Issue 34: Power

Published January 2018

"To pursue beauty to its lair. To respect strength, never power. To never look away." —Arundhati Roy

Editor’s Letter: “An ability to act or produce an effect.” If you turn to the Merriam-Webster dictionary and look up the word “power,” this is the first entry listed. The next reads “possession of control, authority, or influence over others.” The most performative definition of “physical might”—the meaning that can be most easily observed in others—doesn’t appear until three entries down. I find it telling that our main understanding of power is built around recognizing that it is largely felt over seen. That, with power, we sense its potential before the actual fact.

As 2018 progressed, Hawai‘i’s natural forces made the vagaries of power that inspired this issue all the more clear and potent. Fire and water, and what these elements left in their wakes, ended up as building blocks for this issue of FLUX. In Christian Cook’s field account and film photos of the storm that shook Kaua‘i’s north shore on page 48—made all the more haunting considering the images were tainted by the torrential rains after water seeped into his camera gear—disaster allowed room for deep reflection. Lava allowed similar sentiments to surface for the writers and photojournalists who brought to life our special section on Pele that begins on page 102. Nothing is permanent, these stories reveal, no matter how solid the foundation under your feet may seem. We can climb our way to higher levels of power, yet we are also not in control. Kīlauea is still erupting, and as Cook states, “Floods will come again.”

Following my first year as an editor, I’ve been deliberating on what this role means, on what power it yields. I’ve learned there are many things required of editors beyond managing words, assigning photography, and making them stick coherently to the page. There are responsibilities that occur off paper that require an editor’s devotion, too, like fostering a creative environment and upholding spaces where we feel free to be expressive and take risks with our work. Being an editor involves analyzing structure—breaking sentences apart, bridging passages together—in a written story, but also the structural dynamics of one’s relationships with a team. I like that if you walk into our Chinatown office, you might find it hard to discern who is in charge. That there aren’t insulated, corner offices where our publisher, creative director, or editors sit in rooms separate from individuals divided by cubicles. We share desks and resources in an open floor plan where anyone can raise a thought or ask for feedback, out loud, at any time. We all have a window view.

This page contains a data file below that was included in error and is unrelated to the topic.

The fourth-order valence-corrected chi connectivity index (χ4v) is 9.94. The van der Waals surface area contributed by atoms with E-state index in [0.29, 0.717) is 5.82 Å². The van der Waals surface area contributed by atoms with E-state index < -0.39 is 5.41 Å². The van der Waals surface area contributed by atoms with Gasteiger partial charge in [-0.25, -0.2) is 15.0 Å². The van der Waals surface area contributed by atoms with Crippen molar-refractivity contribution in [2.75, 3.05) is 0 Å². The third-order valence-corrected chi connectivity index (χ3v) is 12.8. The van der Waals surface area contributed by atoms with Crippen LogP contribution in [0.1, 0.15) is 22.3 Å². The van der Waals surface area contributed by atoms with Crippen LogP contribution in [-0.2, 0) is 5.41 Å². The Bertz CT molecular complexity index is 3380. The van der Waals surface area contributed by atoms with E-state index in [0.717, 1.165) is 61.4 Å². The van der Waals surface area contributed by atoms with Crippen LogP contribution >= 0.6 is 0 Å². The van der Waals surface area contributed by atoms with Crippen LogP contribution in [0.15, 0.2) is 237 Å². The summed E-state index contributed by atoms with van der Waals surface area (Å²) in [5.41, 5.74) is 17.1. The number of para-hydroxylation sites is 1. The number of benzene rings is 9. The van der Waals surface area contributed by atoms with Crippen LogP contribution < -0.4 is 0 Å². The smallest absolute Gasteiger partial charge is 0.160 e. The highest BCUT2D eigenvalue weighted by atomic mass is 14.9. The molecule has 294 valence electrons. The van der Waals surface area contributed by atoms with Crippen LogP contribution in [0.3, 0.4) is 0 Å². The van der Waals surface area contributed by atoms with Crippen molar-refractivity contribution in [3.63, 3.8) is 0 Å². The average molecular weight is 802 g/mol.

This framework and access is essential to producing a composite of voices and perspectives every issue. The themes of FLUX reflect our interests and what is on our minds, but, more specifically, they materialize in the form of questions: What does it mean when…? What would it look like if…? How can this story be more of that or less of this, and what could that say? It’s what I’m struck by most about our team’s process, from conception to execution, and what I appreciate above all: the constant stream of consideration, of inquiry. I’m so enthralled by this issue’s cover image of Kīlauea by photographer Elyse Butler because, for me, it captures this same attitude: In its overwhelming magnitude, it forces you to look hard and make sense of what it even is.

When I discuss ideas with Lisa Yamada-Son, FLUX’s editor in chief, and we’re uncertain about whether they belong in an issue, we often return to whether or not they are in service to the publication’s mission: to show Hawai‘i as a place that is dynamic, not static; to inspire thought and conversation, not apathy; to activate prose and photography in ways that engage rather than pacify readers. To transfer whatever creative influence we’ve used into shaping a story out to the reader.

So, once you’ve finished reading a piece—seen its ultimate photo, followed it to its final word, and hopefully, been expanded on something you previously knew little about—you won’t feel it’s enough to merely be made more aware of it: You might feel empowered. You may feel “an ability to act,” even if that action is to put forth more questions. You may ask yourself, Now that I know about this, what will I do with it?

Matthew Dekneef

EDITORIAL DIRECTOR



Theme developed by TouchSize - Premium WordPress Themes and Websites